The blend of filaments may be deposited on the collector surface in a random serpentine manner by means of a bank of aspirating jets (air guns) which is traversed in directions normal to the movement of the surface, said guns being provided with means to impose an advancing-retarding oscillatory motion upon the filaments in the direction of advance of the traversing air gun as they exit from the gun.
If it is desired to make the preferred structure in which there is a high concentration of bicomponent filaments at one or both surfaces, then the first and/or last of the bank of aspirating jets may be adapted to receive and deposit bicomponent filaments in a higher concentration than the remainder of the air guns. Conveniently the first and/or last air guns may receive and deposit 100 percent bicomponent filaments.
In a convenient continuous process the components of the bicomponent and homofilaments are melted, forwarded to a filter pack and extruded simultaneously through orifices contained in the same spinneret plate, cooled, converged and brought into a yarn structure which is drawn between pairs of rolls rotating at different peripheral speeds and forwarded to the air gun to be laid into a web which is then treated with saturated pressurized steam to effect the necessary bonding.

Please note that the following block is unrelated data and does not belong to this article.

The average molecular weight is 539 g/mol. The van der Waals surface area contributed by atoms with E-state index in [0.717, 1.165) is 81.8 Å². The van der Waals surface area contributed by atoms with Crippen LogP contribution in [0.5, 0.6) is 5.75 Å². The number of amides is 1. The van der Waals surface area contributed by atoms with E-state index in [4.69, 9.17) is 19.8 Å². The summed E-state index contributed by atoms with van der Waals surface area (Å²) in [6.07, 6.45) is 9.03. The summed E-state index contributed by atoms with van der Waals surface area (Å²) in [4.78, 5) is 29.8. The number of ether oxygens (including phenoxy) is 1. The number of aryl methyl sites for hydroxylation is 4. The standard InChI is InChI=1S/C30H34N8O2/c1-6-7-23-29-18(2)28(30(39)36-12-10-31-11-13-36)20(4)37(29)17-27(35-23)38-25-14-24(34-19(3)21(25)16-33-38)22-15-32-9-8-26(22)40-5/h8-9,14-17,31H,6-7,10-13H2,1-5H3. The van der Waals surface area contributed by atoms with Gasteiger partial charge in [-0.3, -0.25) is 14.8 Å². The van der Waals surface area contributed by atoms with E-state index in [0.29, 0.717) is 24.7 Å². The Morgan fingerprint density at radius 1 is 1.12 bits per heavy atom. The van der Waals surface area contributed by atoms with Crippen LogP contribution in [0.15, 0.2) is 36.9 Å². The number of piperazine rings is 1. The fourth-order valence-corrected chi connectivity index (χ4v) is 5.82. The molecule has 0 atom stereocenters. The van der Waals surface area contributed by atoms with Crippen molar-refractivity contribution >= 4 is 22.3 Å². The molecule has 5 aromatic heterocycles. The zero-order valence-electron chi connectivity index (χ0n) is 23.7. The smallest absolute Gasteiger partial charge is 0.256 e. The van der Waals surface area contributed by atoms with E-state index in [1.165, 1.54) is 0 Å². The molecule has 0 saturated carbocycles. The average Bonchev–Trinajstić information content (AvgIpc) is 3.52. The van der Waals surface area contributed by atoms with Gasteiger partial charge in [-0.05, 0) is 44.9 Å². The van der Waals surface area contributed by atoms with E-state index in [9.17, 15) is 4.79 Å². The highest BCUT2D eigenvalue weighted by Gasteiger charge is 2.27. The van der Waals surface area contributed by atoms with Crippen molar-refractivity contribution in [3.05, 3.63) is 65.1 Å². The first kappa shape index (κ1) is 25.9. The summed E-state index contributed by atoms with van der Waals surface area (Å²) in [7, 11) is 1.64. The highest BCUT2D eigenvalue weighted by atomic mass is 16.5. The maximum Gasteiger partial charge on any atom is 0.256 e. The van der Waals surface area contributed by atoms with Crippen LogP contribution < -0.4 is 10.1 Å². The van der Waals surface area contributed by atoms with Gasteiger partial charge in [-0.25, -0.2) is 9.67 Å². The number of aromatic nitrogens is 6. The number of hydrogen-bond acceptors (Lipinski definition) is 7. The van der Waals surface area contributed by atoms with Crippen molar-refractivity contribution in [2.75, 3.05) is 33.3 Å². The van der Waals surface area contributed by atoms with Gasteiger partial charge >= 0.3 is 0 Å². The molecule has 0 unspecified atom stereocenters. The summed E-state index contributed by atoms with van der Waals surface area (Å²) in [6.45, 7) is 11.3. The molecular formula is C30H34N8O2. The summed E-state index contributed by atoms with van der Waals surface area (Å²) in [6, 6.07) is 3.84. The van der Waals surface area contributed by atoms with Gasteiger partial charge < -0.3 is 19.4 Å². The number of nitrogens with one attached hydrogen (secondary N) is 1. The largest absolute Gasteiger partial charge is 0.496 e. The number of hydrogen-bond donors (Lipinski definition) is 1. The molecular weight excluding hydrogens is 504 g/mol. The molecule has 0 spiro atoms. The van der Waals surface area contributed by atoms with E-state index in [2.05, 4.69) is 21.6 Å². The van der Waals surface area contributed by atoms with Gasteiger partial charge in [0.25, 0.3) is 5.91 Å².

A single spinneret may supply yarn to one or more air guns, and clearly if desired more than one spinneret may be employed. If the first and/or last air guns are to spray only bicomponent filaments, then these may be either selected from a spinneret pack designed to produce both bicomponent filaments and homofilaments, or from a second spinneret through which only bicomponent filaments are extruded.
Since the yarn structure has no spin finish applied to it, as is necessary to ensure good separation of the filaments in the aspirating jet, care must be taken to ensure that the tendency for filaments to lick back on the draw-rolls is minimised. We find that this requirement is met if the surfaces of the rolls are knurled or photo-etched.